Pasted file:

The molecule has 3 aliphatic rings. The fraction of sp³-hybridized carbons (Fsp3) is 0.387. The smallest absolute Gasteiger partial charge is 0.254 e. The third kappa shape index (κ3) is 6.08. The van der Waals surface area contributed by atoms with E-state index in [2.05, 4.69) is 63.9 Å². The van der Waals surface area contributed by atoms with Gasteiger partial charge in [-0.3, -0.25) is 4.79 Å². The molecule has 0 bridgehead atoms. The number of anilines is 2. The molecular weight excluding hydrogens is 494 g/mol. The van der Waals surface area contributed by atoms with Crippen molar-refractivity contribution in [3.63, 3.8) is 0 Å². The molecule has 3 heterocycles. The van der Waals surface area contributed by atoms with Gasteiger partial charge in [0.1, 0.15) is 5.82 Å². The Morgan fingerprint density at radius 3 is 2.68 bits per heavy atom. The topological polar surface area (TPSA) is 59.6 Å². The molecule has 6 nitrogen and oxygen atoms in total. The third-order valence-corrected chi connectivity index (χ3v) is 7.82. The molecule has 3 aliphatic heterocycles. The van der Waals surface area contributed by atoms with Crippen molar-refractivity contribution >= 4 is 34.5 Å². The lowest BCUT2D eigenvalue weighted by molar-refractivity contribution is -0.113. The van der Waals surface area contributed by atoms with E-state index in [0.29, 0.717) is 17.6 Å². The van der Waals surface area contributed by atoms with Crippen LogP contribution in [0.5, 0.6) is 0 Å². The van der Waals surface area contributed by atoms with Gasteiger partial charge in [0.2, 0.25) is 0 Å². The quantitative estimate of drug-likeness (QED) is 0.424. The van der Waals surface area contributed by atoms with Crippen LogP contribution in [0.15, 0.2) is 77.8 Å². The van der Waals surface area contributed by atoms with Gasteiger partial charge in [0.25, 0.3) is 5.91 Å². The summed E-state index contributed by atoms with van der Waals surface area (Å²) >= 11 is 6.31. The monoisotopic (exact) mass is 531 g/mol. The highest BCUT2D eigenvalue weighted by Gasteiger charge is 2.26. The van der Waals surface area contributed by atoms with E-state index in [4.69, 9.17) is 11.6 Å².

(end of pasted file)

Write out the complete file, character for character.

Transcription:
The molecule has 3 aliphatic rings. The fraction of sp³-hybridized carbons (Fsp3) is 0.387. The smallest absolute Gasteiger partial charge is 0.254 e. The third kappa shape index (κ3) is 6.08. The van der Waals surface area contributed by atoms with E-state index in [2.05, 4.69) is 63.9 Å². The van der Waals surface area contributed by atoms with Gasteiger partial charge in [-0.3, -0.25) is 4.79 Å². The molecule has 0 bridgehead atoms. The number of anilines is 2. The molecular weight excluding hydrogens is 494 g/mol. The van der Waals surface area contributed by atoms with Crippen molar-refractivity contribution in [3.63, 3.8) is 0 Å². The molecule has 3 heterocycles. The van der Waals surface area contributed by atoms with Gasteiger partial charge in [0.1, 0.15) is 5.82 Å². The Morgan fingerprint density at radius 3 is 2.68 bits per heavy atom. The topological polar surface area (TPSA) is 59.6 Å². The molecule has 6 nitrogen and oxygen atoms in total. The third-order valence-corrected chi connectivity index (χ3v) is 7.82. The molecule has 3 aliphatic heterocycles. The van der Waals surface area contributed by atoms with Crippen molar-refractivity contribution >= 4 is 34.5 Å². The lowest BCUT2D eigenvalue weighted by molar-refractivity contribution is -0.113. The van der Waals surface area contributed by atoms with E-state index in [0.29, 0.717) is 17.6 Å². The van der Waals surface area contributed by atoms with Crippen LogP contribution in [0.5, 0.6) is 0 Å². The van der Waals surface area contributed by atoms with Gasteiger partial charge in [0.2, 0.25) is 0 Å². The quantitative estimate of drug-likeness (QED) is 0.424. The van der Waals surface area contributed by atoms with Crippen LogP contribution in [0.15, 0.2) is 77.8 Å². The van der Waals surface area contributed by atoms with Gasteiger partial charge in [0.25, 0.3) is 5.91 Å². The summed E-state index contributed by atoms with van der Waals surface area (Å²) >= 11 is 6.31. The monoisotopic (exact) mass is 531 g/mol. The highest BCUT2D eigenvalue weighted by Gasteiger charge is 2.26. The van der Waals surface area contributed by atoms with E-state index in [4.69, 9.17) is 11.6 Å².